Being Conscious Of Employee Well-Being
Employee well-being has come to the forefront of many work-related topics. With terms like “quiet quitting” entering the cultural zeitgeist, many employers are recognizing a need to shift their focus to remain competitive - not only with consumers but also with potential and current employees.
But what is employee well-being, and how does it play into the corporate structure in today’s world?
Definition Of Employee Well-being
This is a term that incorporates every part of an employee’s life with a company. It’s not just ensuring everyone is healthy and safe but also work-life balance, job satisfaction, and company culture. In short, a company that acknowledges and creates an environment that focuses on these aspects can see a marked increase in employee satisfaction and retention.
Benefits Of Focusing On Employee Well-Being
Life tends to take interesting turns that we rarely see coming. Most people would agree that it’s difficult to perform mentally or physically if they aren't feeling well. If a company has placed employee well-being at the forefront of their company culture, here’s what they can potentially see as a result:
Lower Healthcare Expenses
Greater Employee Engagement
A Better Reputation As An Employer
Feelings Of Empowerment As An Employee
Fewer Instances Of Burnout
Creating A Plan For Employee Well-Being
In order to see these benefits, a plan to focus more on employee well-being must be put in place. Typically, these plans are broken down into seven points that help create the culture that business leaders want.
Point 1 - Physical Well-Being
Companies need to ask how healthy their employees are. If they are at a computer for most of the day, are they getting the necessary exercise? How much sleep are they getting? What about what they get for lunch during the day?
Depending on the immediate needs of the company, there are simple solutions that can be offered. If short meetings are needed, maybe hold them where standing is appropriate. “Burning the midnight oil” may no longer be a saying that is necessary to get work done, especially if it comes at the expense of much-needed sleep.
Point 2 - Career Well-Being
If there is anything that employees and employers have experienced within the last few years, it’s how secure people may feel within their jobs. The events of these last few years still have some workers thinking that they should, or already are, looking for a new job.
In many of these instances, it’s a continued desire to work remotely when many businesses are requiring a full return to the office. Others might be looking for larger compensation, better development opportunities, and so on.
When addressing this point of an employee wellness plan, this may require a deeper look at budgets, how internal promotions are handled versus how they should be, and coaching and development opportunities readily available to those who want them.
Point 3 - Financial Well-Being
While there is a saying that “money can’t buy happiness,” it can bring a lot of stress. Everyone has bills, rent, mortgages, and other things that require money just to get by. Many workers might feel the need to seek out a new employer if they think their financial needs aren’t being met.
Like what was mentioned in the last point, this point of an employee well-being plan will require a deeper look at budgets and determining how much to properly compensate an employee. It may also include a money management class that employees take due to this payment increase.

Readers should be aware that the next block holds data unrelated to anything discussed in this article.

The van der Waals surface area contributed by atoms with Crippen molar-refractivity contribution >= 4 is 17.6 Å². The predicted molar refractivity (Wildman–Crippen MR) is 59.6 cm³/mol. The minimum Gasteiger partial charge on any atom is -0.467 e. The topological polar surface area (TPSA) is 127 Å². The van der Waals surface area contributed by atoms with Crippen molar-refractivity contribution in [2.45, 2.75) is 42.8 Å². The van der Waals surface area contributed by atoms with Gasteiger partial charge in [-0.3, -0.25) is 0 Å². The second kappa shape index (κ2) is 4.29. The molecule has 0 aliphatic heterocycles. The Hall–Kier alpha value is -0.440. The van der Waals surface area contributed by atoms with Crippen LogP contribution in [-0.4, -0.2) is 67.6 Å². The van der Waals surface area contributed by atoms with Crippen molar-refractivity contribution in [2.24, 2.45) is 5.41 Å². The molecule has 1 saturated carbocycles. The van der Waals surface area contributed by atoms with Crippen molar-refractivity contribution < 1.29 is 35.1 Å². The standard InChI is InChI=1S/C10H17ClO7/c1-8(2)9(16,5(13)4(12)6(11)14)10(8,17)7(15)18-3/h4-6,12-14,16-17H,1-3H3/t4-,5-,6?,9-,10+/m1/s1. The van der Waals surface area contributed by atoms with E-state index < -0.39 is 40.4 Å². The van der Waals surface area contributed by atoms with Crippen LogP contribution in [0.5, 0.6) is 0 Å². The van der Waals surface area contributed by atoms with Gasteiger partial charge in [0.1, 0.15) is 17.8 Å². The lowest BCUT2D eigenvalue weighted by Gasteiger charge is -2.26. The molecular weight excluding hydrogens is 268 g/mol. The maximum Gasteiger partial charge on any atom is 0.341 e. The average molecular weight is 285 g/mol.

Point 4 - Social Well-Being
One of the things that can make coming to work enjoyable is the friendships that are made. Since humans are social creatures, friends can help lift some of the stress that can be felt in the workplace.
Even if a remote work environment is best for your company, ensuring there are get-togethers for employees every once in a while can help.
Point 5 - Community Well-Being
There are very few people that do not want to see their communities improve and become better. One of the ways to improve employee well-being is for companies to improve their community outreach. After all, the company is a part of the community too.
Find ways to give back, not just among those that work for the company, but those the employees may care about, be it family or neighbors.
Point 6 - Emotional Well-Being
Emotional well-being may be something that has been overlooked. However, more and more companies are recognizing its importance. An emotionally balanced and emotionally intelligent employee can have a profound positive impact on their production and retention.
For this point, find ways to help employees regularly find their emotional center through meditation, a short walk outside, etc.
Point 7 - Purpose Driven Well-Being
Employee well-being often hinges on whether or not the values the company they work for claims to hold aligns close enough to their own. That doesn’t mean that companies need to, or even should, weigh in on heavy cultural and political issues in a constant stream of press releases.
However, these values are shown and felt on the employee and consumer levels. A company’s values are best communicated through clear action, not just through words.
Human Resources For Employee Well-Being
If you are looking for a professional in Human Resources that can help provide a concise employee well-being plan for your company, contact Executive Compass, an executive-level HR specialty firm strategically designed to navigate business in today’s complicated and ever-changing working world.
From recruitment and onboarding to employee performance, benefits, organizational development, and employee relations, there’s no step in the business life cycle that Executive Compass is not equipped to handle. Contact Executive Compass by visiting executivecompasshr.com, calling 760-504-6352, or emailing email@example.com.